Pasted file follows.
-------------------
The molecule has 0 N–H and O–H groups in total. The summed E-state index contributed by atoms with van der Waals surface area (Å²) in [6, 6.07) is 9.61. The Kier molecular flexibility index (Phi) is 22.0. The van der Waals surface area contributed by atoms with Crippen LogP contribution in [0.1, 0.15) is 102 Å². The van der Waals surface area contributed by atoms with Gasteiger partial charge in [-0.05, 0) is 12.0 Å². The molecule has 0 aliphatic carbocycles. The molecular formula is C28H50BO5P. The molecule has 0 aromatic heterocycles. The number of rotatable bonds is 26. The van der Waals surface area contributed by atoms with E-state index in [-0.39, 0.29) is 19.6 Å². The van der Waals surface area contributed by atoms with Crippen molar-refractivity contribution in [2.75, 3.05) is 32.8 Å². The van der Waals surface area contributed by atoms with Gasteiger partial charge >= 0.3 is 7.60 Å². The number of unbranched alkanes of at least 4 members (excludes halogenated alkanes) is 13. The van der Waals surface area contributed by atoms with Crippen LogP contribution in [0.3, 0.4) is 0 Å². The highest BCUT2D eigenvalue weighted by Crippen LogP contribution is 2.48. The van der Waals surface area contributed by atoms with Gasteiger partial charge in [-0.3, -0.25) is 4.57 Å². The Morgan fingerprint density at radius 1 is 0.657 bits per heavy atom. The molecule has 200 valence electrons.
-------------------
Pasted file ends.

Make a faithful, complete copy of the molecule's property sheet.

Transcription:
The molecule has 0 N–H and O–H groups in total. The summed E-state index contributed by atoms with van der Waals surface area (Å²) in [6, 6.07) is 9.61. The Kier molecular flexibility index (Phi) is 22.0. The van der Waals surface area contributed by atoms with Crippen LogP contribution in [0.1, 0.15) is 102 Å². The van der Waals surface area contributed by atoms with Gasteiger partial charge in [-0.05, 0) is 12.0 Å². The molecule has 0 aliphatic carbocycles. The molecular formula is C28H50BO5P. The molecule has 0 aromatic heterocycles. The number of rotatable bonds is 26. The van der Waals surface area contributed by atoms with E-state index in [-0.39, 0.29) is 19.6 Å². The van der Waals surface area contributed by atoms with Crippen molar-refractivity contribution in [2.75, 3.05) is 32.8 Å². The van der Waals surface area contributed by atoms with Gasteiger partial charge >= 0.3 is 7.60 Å². The number of unbranched alkanes of at least 4 members (excludes halogenated alkanes) is 13. The van der Waals surface area contributed by atoms with Crippen LogP contribution in [0.3, 0.4) is 0 Å². The highest BCUT2D eigenvalue weighted by Crippen LogP contribution is 2.48. The van der Waals surface area contributed by atoms with Gasteiger partial charge in [-0.3, -0.25) is 4.57 Å². The Morgan fingerprint density at radius 1 is 0.657 bits per heavy atom. The molecule has 200 valence electrons.